You know all those “gurus” saying email marketing is dead?
Don’t believe ‘em!
If we’ve learned anything from watching the ups and downs of Facebook, Twitter, SnapChat, MySpace, and every other social media platform, it’s this:
The most reliable way to connect with your audience is via your own email list.
So how do you make sure your subscribers actually OPEN and READ your emails?
It all starts with the subject line.
Think of it as a headline on a news article. If the headline doesn’t grab the reader, they’re not going to read the article.
And if they don’t read the article, they’re not going to take action.
And if they don’t take action, you’ve lost out.
That’s why today I want to share some of my most successful subject lines of the past 12 months (as well as a sneak peek behind the scenes into why they work!).
Top 20 Subject Lines: Deconstructed
Ready to review 20 of our best performing subject lines from the past year?
Feel free to use these as inspiration for your own emails, but don’t just cut and paste blindly… read on to find out WHY they work, and HOW you can alter them for your own audience.
I’ve divided these subject lines up into five themes:
Let’s dig into these themes in more detail:
“Fear of Missing Out” (or FOMO) is a real thing, and it can help you drive opens for your emails, like these examples:
1. Major Opportunity
2. TIME SENSITIVE: The Doors are OPEN!
3. Early action bonus: Don’t miss out!
4. We’re closing the doors…
Fear of Missing Out’ is a real thing, and it can drive email opens.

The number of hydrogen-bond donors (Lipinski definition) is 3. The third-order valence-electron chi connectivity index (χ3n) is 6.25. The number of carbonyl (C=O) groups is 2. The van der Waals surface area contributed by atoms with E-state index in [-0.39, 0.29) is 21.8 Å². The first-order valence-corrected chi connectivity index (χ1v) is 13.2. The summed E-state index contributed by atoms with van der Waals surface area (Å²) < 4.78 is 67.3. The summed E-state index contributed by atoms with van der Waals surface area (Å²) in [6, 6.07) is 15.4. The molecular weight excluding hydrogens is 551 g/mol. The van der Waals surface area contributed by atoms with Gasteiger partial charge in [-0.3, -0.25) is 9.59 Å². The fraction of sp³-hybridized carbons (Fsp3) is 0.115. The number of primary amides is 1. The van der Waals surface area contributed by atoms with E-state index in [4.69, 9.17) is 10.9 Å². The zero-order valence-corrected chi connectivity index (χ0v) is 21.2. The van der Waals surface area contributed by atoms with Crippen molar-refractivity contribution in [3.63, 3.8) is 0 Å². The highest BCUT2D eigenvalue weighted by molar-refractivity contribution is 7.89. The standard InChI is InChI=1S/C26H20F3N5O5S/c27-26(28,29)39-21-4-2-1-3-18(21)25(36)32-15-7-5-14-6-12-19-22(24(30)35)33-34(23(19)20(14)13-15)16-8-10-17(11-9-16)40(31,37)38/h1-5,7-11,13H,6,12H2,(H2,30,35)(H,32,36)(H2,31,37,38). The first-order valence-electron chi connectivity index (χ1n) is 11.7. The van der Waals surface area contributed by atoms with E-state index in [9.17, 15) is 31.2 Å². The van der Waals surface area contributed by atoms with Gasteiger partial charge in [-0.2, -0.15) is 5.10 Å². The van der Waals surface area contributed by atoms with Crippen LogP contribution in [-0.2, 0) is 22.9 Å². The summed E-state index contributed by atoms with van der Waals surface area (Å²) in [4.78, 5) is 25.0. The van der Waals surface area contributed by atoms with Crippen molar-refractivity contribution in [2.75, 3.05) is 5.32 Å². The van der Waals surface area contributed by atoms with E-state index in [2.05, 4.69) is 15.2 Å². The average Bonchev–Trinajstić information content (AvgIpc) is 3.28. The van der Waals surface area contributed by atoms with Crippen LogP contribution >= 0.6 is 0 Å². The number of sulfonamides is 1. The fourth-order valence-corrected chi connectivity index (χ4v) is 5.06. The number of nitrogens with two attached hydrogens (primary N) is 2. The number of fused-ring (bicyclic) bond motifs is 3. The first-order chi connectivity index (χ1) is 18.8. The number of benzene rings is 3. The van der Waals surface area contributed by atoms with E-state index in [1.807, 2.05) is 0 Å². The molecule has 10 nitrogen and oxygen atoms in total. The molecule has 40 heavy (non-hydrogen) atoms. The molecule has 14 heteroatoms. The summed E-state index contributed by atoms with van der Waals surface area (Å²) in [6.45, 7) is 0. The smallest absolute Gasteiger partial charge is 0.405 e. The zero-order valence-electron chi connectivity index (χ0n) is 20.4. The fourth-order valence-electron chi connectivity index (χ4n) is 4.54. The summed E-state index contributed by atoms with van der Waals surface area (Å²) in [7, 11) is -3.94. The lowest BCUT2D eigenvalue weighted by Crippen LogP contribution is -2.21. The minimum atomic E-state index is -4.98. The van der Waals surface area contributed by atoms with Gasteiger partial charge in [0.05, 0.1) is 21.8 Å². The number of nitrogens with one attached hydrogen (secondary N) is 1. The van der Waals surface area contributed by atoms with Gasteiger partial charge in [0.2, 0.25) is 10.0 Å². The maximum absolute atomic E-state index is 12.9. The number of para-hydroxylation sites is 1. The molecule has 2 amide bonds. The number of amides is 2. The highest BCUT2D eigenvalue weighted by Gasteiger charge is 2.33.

No one wants to miss out… especially when something is “major!”
If you lead with curiosity you can often inspire people to open your emails to find out what’s inside.
Some of our most effective subject lines have been just one-word curiosity inducers, like these examples:
5. Oh no! 🙁
6. Sorry 🙁
7. Bye ;-(
Call these “Small but Mighty!”
These are some of the shortest subject lines we’ve ever used… but don’t let their brevity fool you. The combination of the one (or two) words with a sad emoji led to huge results for us.
They spark curiosity and seem like an email from a friend.
Value subject lines do several things well: First, they promise valuable information. Second, they include specifics (dollar amounts, time frames, etc.).
These “value” emails are perennial high performers:
8. FREE: ASK Method Step-by-Step (PDF Blueprint Inside)
9. CASE STUDY: $17.50/hr to $25K/ mo in < 1 Year
10. Q&A: The ASK Method vs. Other programs (pros and cons)
11. CASE STUDY: From “Struggling” to $470K… in just 5 days…
12. REPLAY: Guided Tour – the NEW ASK 2.0 Masterclass
No one can pass up a detailed case study or step-by-step guide!
Questions as subjects lines almost demand the reader to answer, at least in his or her head. But not only that, they hint at the content included in the email… and lead to great open rates.
Take a look at these high-performing examples:
13. Wanna work with ME and my team directly??
14. ASK Coaching & Mentorship: Got QUESTIONS??
15. Wanna get CERTIFIED in the ASK Method?
16. Are you making 6 figures or more? (Y/N)
Think about the questions you can ask to get people opening your emails.
Using “Special” words that evoke emotion or disrupt people’s patterns can be hugely effective. I mean, how can you scroll past something marked “URGENT” or that includes an “over-the-top bonus” or a “special gift?” Most people can’t… which is why the open rates on these emails are so high!
These top-performing subject lines of ours all contain “special” words:
17. URGENT: Over-the-top bonus alert…
18. Knock knock, special gift coming your way…
19. Peek inside the ASK vault
20. A secret behind 5 billion dollar success
My Favorite Subject Line of All Time